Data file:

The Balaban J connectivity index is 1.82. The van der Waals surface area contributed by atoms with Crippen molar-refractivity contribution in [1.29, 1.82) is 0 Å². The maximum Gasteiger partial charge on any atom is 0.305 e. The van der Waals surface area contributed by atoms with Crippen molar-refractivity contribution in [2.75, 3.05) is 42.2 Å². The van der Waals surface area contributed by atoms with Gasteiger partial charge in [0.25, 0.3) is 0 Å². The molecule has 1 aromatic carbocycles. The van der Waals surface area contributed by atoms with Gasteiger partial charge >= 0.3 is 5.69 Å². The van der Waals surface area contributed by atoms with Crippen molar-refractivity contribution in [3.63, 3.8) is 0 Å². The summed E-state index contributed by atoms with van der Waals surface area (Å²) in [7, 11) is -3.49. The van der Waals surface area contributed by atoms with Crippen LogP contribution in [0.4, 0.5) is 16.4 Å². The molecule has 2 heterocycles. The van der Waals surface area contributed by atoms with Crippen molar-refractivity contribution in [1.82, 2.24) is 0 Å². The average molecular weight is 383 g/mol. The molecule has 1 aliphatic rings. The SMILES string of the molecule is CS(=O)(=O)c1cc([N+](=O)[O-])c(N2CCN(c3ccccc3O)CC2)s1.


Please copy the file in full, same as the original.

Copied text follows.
The Balaban J connectivity index is 1.82. The van der Waals surface area contributed by atoms with Crippen molar-refractivity contribution in [1.29, 1.82) is 0 Å². The maximum Gasteiger partial charge on any atom is 0.305 e. The van der Waals surface area contributed by atoms with Crippen molar-refractivity contribution in [2.75, 3.05) is 42.2 Å². The van der Waals surface area contributed by atoms with Gasteiger partial charge in [0.25, 0.3) is 0 Å². The molecule has 1 aromatic carbocycles. The van der Waals surface area contributed by atoms with Gasteiger partial charge >= 0.3 is 5.69 Å². The van der Waals surface area contributed by atoms with Crippen molar-refractivity contribution in [3.63, 3.8) is 0 Å². The summed E-state index contributed by atoms with van der Waals surface area (Å²) in [7, 11) is -3.49. The van der Waals surface area contributed by atoms with Crippen LogP contribution in [0.4, 0.5) is 16.4 Å². The molecule has 2 heterocycles. The van der Waals surface area contributed by atoms with Crippen molar-refractivity contribution in [1.82, 2.24) is 0 Å². The average molecular weight is 383 g/mol. The molecule has 1 aliphatic rings. The SMILES string of the molecule is CS(=O)(=O)c1cc([N+](=O)[O-])c(N2CCN(c3ccccc3O)CC2)s1.